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Joy Harjo to Teach Poetic Thinking on MasterClass

Joy Harjo to Teach Poetic Thinking on MasterClass

MasterClass has announced the launch of award-winning poet and musician Joy Harjo’s class on poetic thinking. Drawing from her own ancestral stories and personal examples of her work, Harjo will teach MasterClass members how to become internally connected, unlock creative blocks and use poetry as a communication device for ideas. The class is now available on MasterClass for members.

“As the first Indigenous American to be named U.S. Poet Laureate, Joy teaches poetry from a place of embodiment and spirit, rather than craft and technique,” said David Rogier, founder and CEO of MasterClass. “In her class, she focuses on identity, purpose, activism, healing and inheritance, and encourages members to free themselves of being blocked or constrained. The result is a class rich in emotion that is perfect for resetting and reflecting.”

Harjo pushes MasterClass members to think beyond traditional ideologies and structures of writing poetry in order to expand their imagination and be deeply rooted in their intentions. She teaches how to reach new levels of listening and how to navigate big questions and difficult topics by tapping into their origin stories and unique identities. In a lesson on overcoming creative blocks, Harjo guides members away from traditional writing structures, garnering inspiration from dreams and connecting internally through figurative language. Through her work as the U.S. Poet Laureate on the Living Nations, Living Words project, Harjo empowers members to uncover their voice and use poetic mapping to further connect their communities through writing. Additionally, members will learn how to turn poetry into a song as Harjo works with Grammy Award-winning producer, engineer, and performer Larry Mitchell. Members will walk away from Harjo’s class with a better perspective of their creative voice and the inspiration to experiment with new artistic styles.

“Poetry, to me, is not just the written word, but a soul-based expression that can help us find light in darkness, uncover new perceptions and even heal from trauma,” Harjo said. “In my class, I’ll share my experience and ancestral history to help members honor their own story, unlock their innate creativity and find confidence and joy in their writing.”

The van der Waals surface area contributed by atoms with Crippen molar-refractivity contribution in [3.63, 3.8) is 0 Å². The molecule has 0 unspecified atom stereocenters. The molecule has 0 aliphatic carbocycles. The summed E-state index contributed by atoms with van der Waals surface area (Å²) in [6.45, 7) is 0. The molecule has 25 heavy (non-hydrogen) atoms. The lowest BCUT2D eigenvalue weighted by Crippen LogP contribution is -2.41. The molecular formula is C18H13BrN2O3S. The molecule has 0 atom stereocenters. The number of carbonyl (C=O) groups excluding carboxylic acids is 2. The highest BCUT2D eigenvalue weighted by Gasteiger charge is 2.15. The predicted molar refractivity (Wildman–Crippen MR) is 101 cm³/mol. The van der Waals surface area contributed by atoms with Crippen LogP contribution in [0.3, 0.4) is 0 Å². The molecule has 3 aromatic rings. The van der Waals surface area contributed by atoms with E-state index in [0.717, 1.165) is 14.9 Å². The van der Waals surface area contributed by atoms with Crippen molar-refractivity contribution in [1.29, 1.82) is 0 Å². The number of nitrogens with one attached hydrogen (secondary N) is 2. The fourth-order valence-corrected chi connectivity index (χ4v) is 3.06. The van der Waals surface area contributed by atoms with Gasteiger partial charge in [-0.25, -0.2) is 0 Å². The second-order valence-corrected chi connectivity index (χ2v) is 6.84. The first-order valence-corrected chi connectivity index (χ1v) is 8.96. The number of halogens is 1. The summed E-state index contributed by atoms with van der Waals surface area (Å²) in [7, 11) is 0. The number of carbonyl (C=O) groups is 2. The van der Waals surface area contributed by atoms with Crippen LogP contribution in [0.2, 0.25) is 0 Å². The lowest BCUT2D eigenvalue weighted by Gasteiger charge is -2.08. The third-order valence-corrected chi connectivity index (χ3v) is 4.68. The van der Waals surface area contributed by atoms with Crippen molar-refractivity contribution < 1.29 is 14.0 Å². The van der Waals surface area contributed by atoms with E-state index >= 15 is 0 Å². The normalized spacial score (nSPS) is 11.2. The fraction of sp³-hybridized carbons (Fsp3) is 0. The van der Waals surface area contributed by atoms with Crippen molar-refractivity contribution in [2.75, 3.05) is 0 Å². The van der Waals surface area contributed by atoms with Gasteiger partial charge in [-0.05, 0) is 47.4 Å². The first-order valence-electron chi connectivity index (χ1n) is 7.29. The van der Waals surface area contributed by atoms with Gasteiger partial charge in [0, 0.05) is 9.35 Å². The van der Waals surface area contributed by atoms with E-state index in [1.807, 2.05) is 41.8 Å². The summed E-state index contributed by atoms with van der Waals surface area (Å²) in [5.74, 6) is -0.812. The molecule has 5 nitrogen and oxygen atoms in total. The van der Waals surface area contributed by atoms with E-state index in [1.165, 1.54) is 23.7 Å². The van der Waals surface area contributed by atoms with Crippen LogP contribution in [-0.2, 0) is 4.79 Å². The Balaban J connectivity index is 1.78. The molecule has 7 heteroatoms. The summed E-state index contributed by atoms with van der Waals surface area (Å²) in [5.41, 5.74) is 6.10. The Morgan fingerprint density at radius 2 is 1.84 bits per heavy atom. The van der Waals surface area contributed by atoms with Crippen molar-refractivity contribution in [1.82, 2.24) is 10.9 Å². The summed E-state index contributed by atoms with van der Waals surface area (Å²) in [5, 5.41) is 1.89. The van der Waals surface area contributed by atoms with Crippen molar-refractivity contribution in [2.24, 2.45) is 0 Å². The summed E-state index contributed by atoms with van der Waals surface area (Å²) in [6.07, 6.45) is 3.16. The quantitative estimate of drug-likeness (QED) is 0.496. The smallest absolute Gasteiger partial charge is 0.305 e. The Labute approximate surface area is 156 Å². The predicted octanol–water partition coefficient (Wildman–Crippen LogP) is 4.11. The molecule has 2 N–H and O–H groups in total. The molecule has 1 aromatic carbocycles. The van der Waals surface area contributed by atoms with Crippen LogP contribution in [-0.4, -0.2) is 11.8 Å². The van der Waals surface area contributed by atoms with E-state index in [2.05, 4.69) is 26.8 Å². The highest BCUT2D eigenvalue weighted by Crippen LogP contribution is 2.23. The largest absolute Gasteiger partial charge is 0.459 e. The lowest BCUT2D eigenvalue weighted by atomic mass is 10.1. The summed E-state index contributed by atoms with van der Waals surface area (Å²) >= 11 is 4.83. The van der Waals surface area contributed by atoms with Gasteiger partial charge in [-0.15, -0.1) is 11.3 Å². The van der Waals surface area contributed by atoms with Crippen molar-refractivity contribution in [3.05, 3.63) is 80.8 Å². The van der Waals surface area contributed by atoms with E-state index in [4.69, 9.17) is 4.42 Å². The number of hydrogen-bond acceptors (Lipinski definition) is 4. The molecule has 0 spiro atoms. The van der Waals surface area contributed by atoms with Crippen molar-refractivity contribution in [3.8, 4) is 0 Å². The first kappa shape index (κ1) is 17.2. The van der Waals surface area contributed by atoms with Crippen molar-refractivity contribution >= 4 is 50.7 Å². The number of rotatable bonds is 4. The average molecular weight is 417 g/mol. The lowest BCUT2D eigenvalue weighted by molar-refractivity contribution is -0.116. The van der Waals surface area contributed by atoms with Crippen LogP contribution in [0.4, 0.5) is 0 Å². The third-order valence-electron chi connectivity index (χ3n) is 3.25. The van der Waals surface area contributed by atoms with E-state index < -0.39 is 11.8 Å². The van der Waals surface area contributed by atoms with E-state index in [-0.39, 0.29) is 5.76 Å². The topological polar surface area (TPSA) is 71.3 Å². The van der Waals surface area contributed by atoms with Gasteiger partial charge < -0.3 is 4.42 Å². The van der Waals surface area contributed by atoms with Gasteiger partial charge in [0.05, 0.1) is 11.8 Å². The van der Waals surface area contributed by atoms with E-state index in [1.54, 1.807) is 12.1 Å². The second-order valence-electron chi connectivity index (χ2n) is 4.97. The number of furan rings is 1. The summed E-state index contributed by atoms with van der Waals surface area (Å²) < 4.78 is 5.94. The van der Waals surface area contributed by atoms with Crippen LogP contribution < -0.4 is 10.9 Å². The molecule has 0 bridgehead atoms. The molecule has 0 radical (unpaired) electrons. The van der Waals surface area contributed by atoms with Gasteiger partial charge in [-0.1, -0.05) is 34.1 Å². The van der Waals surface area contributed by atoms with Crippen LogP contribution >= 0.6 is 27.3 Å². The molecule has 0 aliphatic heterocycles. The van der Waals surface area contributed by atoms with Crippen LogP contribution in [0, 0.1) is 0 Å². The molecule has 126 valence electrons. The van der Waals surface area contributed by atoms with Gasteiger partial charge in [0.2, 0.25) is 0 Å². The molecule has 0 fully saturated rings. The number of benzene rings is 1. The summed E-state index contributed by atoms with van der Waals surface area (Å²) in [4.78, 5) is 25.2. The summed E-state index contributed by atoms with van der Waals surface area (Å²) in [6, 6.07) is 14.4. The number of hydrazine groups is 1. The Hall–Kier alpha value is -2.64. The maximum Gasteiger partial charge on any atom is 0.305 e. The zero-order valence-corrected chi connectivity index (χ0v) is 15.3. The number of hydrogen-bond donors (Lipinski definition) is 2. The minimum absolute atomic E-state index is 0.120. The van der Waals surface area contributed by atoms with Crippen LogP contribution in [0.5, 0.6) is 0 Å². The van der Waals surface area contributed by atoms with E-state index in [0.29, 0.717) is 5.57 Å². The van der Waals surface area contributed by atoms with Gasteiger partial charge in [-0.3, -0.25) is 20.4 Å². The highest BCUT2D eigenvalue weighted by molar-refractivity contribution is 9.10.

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Born in Tulsa, Oklahoma, Harjo is a member of the Mvskoke Nation and belongs to Oce Vpofv (Hickory Ground). She is currently the 23rd Poet Lau­re­ate of the Unit­ed States, appointed by Librarian of Congress Carla Hayden. Har­jo began writ­ing poet­ry as a mem­ber of the Uni­ver­si­ty of New Mexico’s Native American student orga­ni­za­tion, the Kiva Club. She is the author of nine books of poet­ry, includ­ing An Amer­i­can Sun­rise (2019), which was a 2020 Okla­homa Book Award winner. Her first mem­oir, Crazy Brave (2012), was award­ed the PEN Center USA Award for Cre­ative Nonfic­tion and the Ameri­can Book Award. She is the editor of Living Nations, Living Words: An Anthology of First Peoples Poetry, the companion anthology to her signature Poet Laureate project with the Library of Congress, featuring a sampling of work by 47 Native Nations poets. In addition to serving as a three-term U.S. Poet Laureate, Harjo is a chancellor of the Academy of American Poets and is a founding board member and chair of the Native Arts and Cultures Foundation. She has been induct­ed into the Amer­i­can Acad­e­my of Arts and Let­ters, the Amer­i­can Philo­soph­i­cal Soci­ety, the Nation­al Native Amer­i­can Hall of Fame and the Nation­al Women’s Hall of Fame. As a musician performing with her saxophone and flutes, Har­jo has pro­duced sev­en award-win­ning music albums and per­forms sax­ophone and flutes with her band, the Arrow Dynam­ics Band.

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